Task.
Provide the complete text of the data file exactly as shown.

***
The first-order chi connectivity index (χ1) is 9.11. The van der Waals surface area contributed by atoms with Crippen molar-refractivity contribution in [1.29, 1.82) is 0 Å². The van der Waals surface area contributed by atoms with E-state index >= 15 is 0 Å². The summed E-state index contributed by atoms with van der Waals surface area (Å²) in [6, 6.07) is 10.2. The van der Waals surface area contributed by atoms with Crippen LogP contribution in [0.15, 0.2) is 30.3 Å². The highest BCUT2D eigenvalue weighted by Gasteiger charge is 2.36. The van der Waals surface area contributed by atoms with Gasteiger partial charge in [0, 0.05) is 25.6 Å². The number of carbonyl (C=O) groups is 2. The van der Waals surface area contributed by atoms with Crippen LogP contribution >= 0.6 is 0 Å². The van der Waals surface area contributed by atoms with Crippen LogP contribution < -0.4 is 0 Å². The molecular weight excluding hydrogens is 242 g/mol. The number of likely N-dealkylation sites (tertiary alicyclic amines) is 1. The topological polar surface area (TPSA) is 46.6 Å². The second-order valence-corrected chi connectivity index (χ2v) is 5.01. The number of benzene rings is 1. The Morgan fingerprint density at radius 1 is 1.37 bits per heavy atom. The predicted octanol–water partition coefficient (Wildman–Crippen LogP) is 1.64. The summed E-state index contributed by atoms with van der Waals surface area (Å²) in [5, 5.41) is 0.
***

The first-order chi connectivity index (χ1) is 9.11. The van der Waals surface area contributed by atoms with Crippen molar-refractivity contribution in [1.29, 1.82) is 0 Å². The van der Waals surface area contributed by atoms with E-state index >= 15 is 0 Å². The summed E-state index contributed by atoms with van der Waals surface area (Å²) in [6, 6.07) is 10.2. The van der Waals surface area contributed by atoms with Crippen LogP contribution in [0.15, 0.2) is 30.3 Å². The highest BCUT2D eigenvalue weighted by Gasteiger charge is 2.36. The van der Waals surface area contributed by atoms with Gasteiger partial charge in [0, 0.05) is 25.6 Å². The number of carbonyl (C=O) groups is 2. The van der Waals surface area contributed by atoms with Crippen LogP contribution >= 0.6 is 0 Å². The van der Waals surface area contributed by atoms with Crippen LogP contribution < -0.4 is 0 Å². The molecular weight excluding hydrogens is 242 g/mol. The number of likely N-dealkylation sites (tertiary alicyclic amines) is 1. The topological polar surface area (TPSA) is 46.6 Å². The second-order valence-corrected chi connectivity index (χ2v) is 5.01. The number of benzene rings is 1. The Morgan fingerprint density at radius 1 is 1.37 bits per heavy atom. The predicted octanol–water partition coefficient (Wildman–Crippen LogP) is 1.64. The summed E-state index contributed by atoms with van der Waals surface area (Å²) in [5, 5.41) is 0.